14 found
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  1.  26
    Gaps in Ethics Consultation Support for Patients and Families and Practical Guidance for Future Research or Quality Work Involving These Stakeholders.Hilary Mabel, Sundus Riaz, Marguerite Augustine & Jane Jankowski - 2020 - American Journal of Bioethics 20 (6):75-77.
    Volume 20, Issue 6, June 2020, Page 75-77.
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  2.  11
    The Ethics Resource Caregiver Program: Equipping Nurses as Ethics Champions.Georgina Morley, Sabahat Hizlan, Elliot Davidson, Julia Gorecki, Gillian Myers & Hilary Mabel - 2023 - Journal of Clinical Ethics 34 (1):27-39.
    Background: Nurses face ethical issues and experience moral distress in their everyday work. A nursing ethics champion program was developed at a hospital in the United States. Methods: As part of a quality improvement project, pre- and post-training surveys were developed to assess whether the program was feasible and sustainable, enhanced nurse confidence in recognizing and addressing ethical issues and moral distress, and increased nurse knowledge of institutional resources for addressing the same. Qualitative and quantitative analyses were performed. Results: Thirteen (...)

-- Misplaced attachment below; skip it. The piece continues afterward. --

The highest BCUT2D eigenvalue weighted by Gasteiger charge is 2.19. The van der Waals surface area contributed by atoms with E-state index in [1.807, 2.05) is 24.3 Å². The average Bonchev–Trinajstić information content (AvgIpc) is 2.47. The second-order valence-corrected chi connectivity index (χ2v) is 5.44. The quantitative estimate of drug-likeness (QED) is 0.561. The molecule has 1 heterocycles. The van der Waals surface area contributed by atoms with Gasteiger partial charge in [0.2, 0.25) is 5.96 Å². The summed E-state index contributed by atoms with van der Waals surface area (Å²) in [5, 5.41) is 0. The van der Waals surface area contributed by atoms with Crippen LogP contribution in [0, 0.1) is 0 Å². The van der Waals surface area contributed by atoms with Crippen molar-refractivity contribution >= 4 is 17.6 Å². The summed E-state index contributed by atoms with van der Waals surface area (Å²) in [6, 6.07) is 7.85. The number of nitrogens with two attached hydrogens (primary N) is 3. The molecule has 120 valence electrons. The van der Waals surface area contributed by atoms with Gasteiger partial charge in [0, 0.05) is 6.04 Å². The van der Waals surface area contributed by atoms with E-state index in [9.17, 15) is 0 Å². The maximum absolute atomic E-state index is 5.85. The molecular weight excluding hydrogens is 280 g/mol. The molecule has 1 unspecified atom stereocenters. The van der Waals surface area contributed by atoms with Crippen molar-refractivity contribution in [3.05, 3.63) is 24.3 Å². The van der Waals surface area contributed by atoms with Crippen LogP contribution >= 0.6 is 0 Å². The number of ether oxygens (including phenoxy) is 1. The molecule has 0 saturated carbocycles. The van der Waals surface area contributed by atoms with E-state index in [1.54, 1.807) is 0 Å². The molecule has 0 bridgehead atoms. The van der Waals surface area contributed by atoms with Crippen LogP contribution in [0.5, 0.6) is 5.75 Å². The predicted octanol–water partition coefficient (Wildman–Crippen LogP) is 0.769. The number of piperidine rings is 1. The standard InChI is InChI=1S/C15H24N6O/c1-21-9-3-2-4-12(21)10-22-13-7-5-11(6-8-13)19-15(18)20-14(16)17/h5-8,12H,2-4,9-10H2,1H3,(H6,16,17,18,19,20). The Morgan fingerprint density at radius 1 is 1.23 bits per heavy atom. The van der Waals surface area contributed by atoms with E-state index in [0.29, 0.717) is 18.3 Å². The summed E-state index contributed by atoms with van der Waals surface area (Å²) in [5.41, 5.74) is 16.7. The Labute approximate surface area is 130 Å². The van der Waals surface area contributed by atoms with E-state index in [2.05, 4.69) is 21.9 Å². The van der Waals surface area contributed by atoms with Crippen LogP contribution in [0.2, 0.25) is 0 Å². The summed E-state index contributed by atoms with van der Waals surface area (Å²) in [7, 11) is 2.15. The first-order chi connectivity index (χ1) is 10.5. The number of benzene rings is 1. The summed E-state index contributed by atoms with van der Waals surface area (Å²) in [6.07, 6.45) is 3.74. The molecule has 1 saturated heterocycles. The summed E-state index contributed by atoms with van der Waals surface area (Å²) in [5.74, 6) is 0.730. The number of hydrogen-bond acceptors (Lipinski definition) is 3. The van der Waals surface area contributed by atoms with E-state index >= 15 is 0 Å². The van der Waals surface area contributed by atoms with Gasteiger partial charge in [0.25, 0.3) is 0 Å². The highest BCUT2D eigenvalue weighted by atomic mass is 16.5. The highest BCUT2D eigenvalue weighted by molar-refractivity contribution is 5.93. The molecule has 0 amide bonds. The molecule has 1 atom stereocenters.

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  3.  24
    Incorporating Stakeholder Perspectives on Scarce Resource Allocation: Lessons Learned from Policymaking in a Time of Crisis.Bethany Bruno, Heather Mckee Hurwitz, Marybeth Mercer, Hilary Mabel, Lauren Sankary, Georgina Morley, Paul J. Ford, Cristie Cole Horsburgh & Susannah L. Rose - 2021 - Cambridge Quarterly of Healthcare Ethics 30 (2):390-402.
    The coronavirus disease (COVID-19) crisis provoked an organizational ethics dilemma: how to develop ethical pandemic policy while upholding our organizational mission to deliver relationship- and patient-centered care. Tasked with producing a recommendation about whether healthcare workers and essential personnel should receive priority access to limited medical resources during the pandemic, the bioethics department and survey and interview methodologists at our institution implemented a deliberative approach that included the perspectives of healthcare professionals and patient stakeholders in the policy development process. Involving (...)
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  4.  28